Page, B., Vieillard-Baron, A., Beauchet, A., Aegerter, P., Prin, S., & Jardin, F. (2003). Low stretch ventilation strategy in acute respiratory distress syndrome: eight years of clinical experience in a single center. Critical Care Medicine, 31(3), 765-9.
Page B, et al. Low Stretch Ventilation Strategy in Acute Respiratory Distress Syndrome: Eight Years of Clinical Experience in a Single Center. Crit Care Med. 2003;31(3):765-9. PubMed PMID: 12626981.
* Article titles in AMA citation format should be in sentence-case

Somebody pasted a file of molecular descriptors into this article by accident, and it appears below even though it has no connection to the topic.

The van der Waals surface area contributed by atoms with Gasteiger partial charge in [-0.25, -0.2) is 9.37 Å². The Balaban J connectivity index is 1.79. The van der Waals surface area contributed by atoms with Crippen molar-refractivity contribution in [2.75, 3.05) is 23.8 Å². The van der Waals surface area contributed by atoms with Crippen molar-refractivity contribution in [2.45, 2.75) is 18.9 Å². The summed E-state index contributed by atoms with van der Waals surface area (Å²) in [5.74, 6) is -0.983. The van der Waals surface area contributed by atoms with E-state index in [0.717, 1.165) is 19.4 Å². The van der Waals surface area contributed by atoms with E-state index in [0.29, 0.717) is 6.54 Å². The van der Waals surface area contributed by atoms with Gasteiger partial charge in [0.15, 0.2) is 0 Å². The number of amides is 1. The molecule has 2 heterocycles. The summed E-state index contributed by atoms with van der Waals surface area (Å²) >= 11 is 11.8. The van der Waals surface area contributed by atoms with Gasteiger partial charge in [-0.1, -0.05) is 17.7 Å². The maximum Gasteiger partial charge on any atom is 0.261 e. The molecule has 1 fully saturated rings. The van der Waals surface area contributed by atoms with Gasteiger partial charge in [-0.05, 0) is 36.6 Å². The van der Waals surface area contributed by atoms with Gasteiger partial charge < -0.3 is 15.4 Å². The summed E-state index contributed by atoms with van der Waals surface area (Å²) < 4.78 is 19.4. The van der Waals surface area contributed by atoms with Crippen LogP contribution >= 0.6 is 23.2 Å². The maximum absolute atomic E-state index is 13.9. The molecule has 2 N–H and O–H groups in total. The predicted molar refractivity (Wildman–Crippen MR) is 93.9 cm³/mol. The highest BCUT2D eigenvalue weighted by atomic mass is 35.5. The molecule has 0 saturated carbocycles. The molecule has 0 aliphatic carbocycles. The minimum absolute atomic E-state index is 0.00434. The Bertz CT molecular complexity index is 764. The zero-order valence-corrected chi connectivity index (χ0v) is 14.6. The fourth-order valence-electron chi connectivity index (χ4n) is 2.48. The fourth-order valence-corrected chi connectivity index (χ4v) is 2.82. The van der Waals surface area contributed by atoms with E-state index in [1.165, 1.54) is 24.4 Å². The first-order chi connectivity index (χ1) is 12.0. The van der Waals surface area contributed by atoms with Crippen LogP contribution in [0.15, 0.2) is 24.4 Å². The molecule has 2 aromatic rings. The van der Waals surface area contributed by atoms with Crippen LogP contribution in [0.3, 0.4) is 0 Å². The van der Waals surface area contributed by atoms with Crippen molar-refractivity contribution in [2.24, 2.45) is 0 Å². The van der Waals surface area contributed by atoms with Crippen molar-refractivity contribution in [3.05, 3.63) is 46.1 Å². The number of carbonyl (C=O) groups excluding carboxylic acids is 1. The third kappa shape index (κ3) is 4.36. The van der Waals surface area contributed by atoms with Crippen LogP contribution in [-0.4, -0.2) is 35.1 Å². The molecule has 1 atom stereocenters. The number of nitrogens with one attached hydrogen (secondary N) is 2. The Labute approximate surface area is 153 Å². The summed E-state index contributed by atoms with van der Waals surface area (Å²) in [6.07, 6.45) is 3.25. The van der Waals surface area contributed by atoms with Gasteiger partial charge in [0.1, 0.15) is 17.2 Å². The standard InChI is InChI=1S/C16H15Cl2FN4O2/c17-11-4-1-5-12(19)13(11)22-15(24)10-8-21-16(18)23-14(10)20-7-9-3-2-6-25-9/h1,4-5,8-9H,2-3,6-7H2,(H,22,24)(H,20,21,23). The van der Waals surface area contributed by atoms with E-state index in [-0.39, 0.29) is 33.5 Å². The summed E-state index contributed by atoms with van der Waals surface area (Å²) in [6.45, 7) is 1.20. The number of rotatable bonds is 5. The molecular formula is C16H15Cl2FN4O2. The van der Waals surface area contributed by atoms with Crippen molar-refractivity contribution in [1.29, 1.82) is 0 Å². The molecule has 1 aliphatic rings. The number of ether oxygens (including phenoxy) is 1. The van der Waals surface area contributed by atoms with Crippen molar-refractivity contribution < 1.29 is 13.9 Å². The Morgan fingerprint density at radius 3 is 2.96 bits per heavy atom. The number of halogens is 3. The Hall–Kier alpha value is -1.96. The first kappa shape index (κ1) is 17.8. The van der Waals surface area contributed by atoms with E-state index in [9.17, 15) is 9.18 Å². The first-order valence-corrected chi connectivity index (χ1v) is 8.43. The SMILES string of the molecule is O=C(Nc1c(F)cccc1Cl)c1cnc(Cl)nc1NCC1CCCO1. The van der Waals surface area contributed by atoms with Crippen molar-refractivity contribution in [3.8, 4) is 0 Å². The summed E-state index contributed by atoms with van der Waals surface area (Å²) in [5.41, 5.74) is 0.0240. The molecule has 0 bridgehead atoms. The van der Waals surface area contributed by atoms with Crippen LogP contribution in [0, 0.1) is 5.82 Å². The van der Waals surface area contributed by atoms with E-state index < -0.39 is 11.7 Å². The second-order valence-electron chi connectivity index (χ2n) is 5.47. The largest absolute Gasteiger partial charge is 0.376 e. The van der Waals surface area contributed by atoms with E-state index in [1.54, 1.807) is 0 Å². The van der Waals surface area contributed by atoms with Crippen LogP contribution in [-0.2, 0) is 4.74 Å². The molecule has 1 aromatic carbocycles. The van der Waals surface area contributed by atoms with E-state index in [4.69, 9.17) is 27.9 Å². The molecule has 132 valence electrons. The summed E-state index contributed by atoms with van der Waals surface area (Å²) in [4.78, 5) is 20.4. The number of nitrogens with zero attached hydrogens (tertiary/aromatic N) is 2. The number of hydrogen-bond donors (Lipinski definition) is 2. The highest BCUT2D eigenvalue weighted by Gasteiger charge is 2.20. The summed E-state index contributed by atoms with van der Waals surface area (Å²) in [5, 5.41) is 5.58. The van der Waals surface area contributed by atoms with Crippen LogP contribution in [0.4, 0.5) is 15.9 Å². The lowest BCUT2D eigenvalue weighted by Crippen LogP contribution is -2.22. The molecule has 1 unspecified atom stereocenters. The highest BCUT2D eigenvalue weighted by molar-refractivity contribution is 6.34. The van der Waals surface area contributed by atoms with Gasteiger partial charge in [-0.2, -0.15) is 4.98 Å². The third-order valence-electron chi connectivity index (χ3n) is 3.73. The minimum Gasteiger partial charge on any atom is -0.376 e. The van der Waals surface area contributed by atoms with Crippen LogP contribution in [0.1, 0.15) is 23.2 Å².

TY - JOUR T1 - Low stretch ventilation strategy in acute respiratory distress syndrome: eight years of clinical experience in a single center. AU - Page,Bernard, AU - Vieillard-Baron,Antoine, AU - Beauchet,Alain, AU - Aegerter,Philippe, AU - Prin,Sebastien, AU - Jardin,François, PY - 2003/3/11/pubmed PY - 2003/4/12/medline PY - 2003/3/11/entrez SP - 765 EP - 9 JF - Critical care medicine JO - Crit. Care Med. VL - 31 IS - 3 N2 - CONTEXT: In recent years, protective ventilation with airway pressure limitation has constituted a major advance in acute respiratory distress syndrome treatment and has led to a substantial improvement in prognosis. With this therapeutic rationale, one may even question nowadays whether the severity of respiratory failure still influences mortality. OBJECTIVE: To determine whether the severity of respiratory failure, scored according to the usual criteria, still influences mortality in acute respiratory distress syndrome patients when a low stretch ventilation was used and to assess the impact on mortality of other nonpulmonary organ dysfunction, particularly circulatory failure. DESIGN AND SETTING: A retrospective study conducted in the medical intensive care unit of a French university hospital from October 1993 to December 2001. PATIENTS A total of 150 acute respiratory distress syndrome patients who were administered uniform protective ventilation with a limited plateau pressure (<30 cm H2O), a low positive end-expiratory pressure (<10 cm H2O), and the same strategy concerning hemodynamic support and dialysis when required. MAIN OUTCOME AND MEASURES: Mean age, general severity index (Simplified Acute Physiologic Score II), number of associated organ failures (Logistic Organ Dysfunction Score), respiratory severity indices (Pao2/Fio2, Lung Injury Severity Score), and severity of initial circulatory failure (circulatory failure present at admission or that developed during the first 48 hrs) were compared, according to recovery or death, and evaluated by a logistic regression model, which allows simultaneous control of multiple factors. RESULTS: The average mortality rate for the whole group was 38%, with 93 patients recovering after an average duration of mechanical ventilation of 18 +/- 13 days. The major factor significantly and independently associated with probability of dying was the severity of circulatory failure (p =.0001, odds ratio = 10.17). Patients free from initial circulatory failure (39 patients) had a 95% recovery rate. CONCLUSION: With our low stretch strategy, the severity of circulatory failure was the main determinant of acute respiratory distress syndrome prognosis. Patients with isolated respiratory failure during the first 48 hrs of respiratory support have an excellent chance of recovery when treated with protective ventilation associated with a low positive end-expiratory pressure. SN - 0090-3493 UR - https://www.unboundmedicine.com/medline/citation/12626981/Low_stretch_ventilation_strategy_in_acute_respiratory_distress_syndrome:_eight_years_of_clinical_experience_in_a_single_center_ L2 - https://dx.doi.org/10.1097/01.CCM.0000055402.68581.DC DB - PRIME DP - Unbound Medicine ER -